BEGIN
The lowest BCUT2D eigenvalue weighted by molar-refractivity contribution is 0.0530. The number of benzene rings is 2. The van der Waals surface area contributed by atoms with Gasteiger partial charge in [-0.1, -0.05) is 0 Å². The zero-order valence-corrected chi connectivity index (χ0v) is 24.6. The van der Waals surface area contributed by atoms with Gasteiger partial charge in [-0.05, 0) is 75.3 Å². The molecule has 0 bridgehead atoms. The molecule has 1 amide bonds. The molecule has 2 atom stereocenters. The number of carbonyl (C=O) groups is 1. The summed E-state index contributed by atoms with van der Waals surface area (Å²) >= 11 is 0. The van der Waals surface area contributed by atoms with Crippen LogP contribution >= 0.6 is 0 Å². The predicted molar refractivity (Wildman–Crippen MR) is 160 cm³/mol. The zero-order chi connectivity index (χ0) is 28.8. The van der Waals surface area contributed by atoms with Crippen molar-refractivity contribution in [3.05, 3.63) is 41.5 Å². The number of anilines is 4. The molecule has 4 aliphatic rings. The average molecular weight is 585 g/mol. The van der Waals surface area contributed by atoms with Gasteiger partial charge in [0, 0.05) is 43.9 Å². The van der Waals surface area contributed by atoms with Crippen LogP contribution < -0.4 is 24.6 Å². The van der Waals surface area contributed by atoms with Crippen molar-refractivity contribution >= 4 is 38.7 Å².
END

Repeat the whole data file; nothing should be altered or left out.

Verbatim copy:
The lowest BCUT2D eigenvalue weighted by molar-refractivity contribution is 0.0530. The number of benzene rings is 2. The van der Waals surface area contributed by atoms with Gasteiger partial charge in [-0.1, -0.05) is 0 Å². The zero-order valence-corrected chi connectivity index (χ0v) is 24.6. The van der Waals surface area contributed by atoms with Gasteiger partial charge in [-0.05, 0) is 75.3 Å². The molecule has 0 bridgehead atoms. The molecule has 1 amide bonds. The molecule has 2 atom stereocenters. The number of carbonyl (C=O) groups is 1. The summed E-state index contributed by atoms with van der Waals surface area (Å²) >= 11 is 0. The van der Waals surface area contributed by atoms with Crippen LogP contribution >= 0.6 is 0 Å². The predicted molar refractivity (Wildman–Crippen MR) is 160 cm³/mol. The zero-order chi connectivity index (χ0) is 28.8. The van der Waals surface area contributed by atoms with Crippen molar-refractivity contribution in [3.05, 3.63) is 41.5 Å². The number of anilines is 4. The molecule has 4 aliphatic rings. The average molecular weight is 585 g/mol. The van der Waals surface area contributed by atoms with Gasteiger partial charge in [0, 0.05) is 43.9 Å². The van der Waals surface area contributed by atoms with Crippen LogP contribution < -0.4 is 24.6 Å². The van der Waals surface area contributed by atoms with Crippen molar-refractivity contribution >= 4 is 38.7 Å².